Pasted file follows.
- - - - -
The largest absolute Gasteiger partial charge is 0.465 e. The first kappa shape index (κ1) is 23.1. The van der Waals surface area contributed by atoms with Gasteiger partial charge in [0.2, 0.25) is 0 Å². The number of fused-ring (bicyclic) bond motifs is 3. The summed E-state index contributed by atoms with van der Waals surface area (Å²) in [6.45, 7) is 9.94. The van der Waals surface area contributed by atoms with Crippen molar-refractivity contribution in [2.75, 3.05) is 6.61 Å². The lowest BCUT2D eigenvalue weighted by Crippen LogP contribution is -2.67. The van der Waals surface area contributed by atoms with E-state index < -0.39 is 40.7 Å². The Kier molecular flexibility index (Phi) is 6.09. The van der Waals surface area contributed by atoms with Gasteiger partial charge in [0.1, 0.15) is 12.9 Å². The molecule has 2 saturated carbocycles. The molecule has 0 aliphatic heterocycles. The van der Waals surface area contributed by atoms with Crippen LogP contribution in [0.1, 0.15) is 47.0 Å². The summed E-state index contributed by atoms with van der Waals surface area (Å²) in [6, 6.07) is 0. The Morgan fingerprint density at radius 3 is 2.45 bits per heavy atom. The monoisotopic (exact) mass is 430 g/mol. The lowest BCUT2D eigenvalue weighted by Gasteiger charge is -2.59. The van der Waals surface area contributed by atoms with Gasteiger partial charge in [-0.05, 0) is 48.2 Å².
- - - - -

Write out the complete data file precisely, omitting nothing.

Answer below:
The largest absolute Gasteiger partial charge is 0.465 e. The first kappa shape index (κ1) is 23.1. The van der Waals surface area contributed by atoms with Gasteiger partial charge in [0.2, 0.25) is 0 Å². The number of fused-ring (bicyclic) bond motifs is 3. The summed E-state index contributed by atoms with van der Waals surface area (Å²) in [6.45, 7) is 9.94. The van der Waals surface area contributed by atoms with Crippen molar-refractivity contribution in [2.75, 3.05) is 6.61 Å². The lowest BCUT2D eigenvalue weighted by Crippen LogP contribution is -2.67. The van der Waals surface area contributed by atoms with E-state index < -0.39 is 40.7 Å². The Kier molecular flexibility index (Phi) is 6.09. The van der Waals surface area contributed by atoms with Gasteiger partial charge in [0.1, 0.15) is 12.9 Å². The molecule has 2 saturated carbocycles. The molecule has 0 aliphatic heterocycles. The van der Waals surface area contributed by atoms with Crippen LogP contribution in [0.1, 0.15) is 47.0 Å². The summed E-state index contributed by atoms with van der Waals surface area (Å²) in [6, 6.07) is 0. The Morgan fingerprint density at radius 3 is 2.45 bits per heavy atom. The monoisotopic (exact) mass is 430 g/mol. The lowest BCUT2D eigenvalue weighted by Gasteiger charge is -2.59. The van der Waals surface area contributed by atoms with Gasteiger partial charge in [-0.05, 0) is 48.2 Å².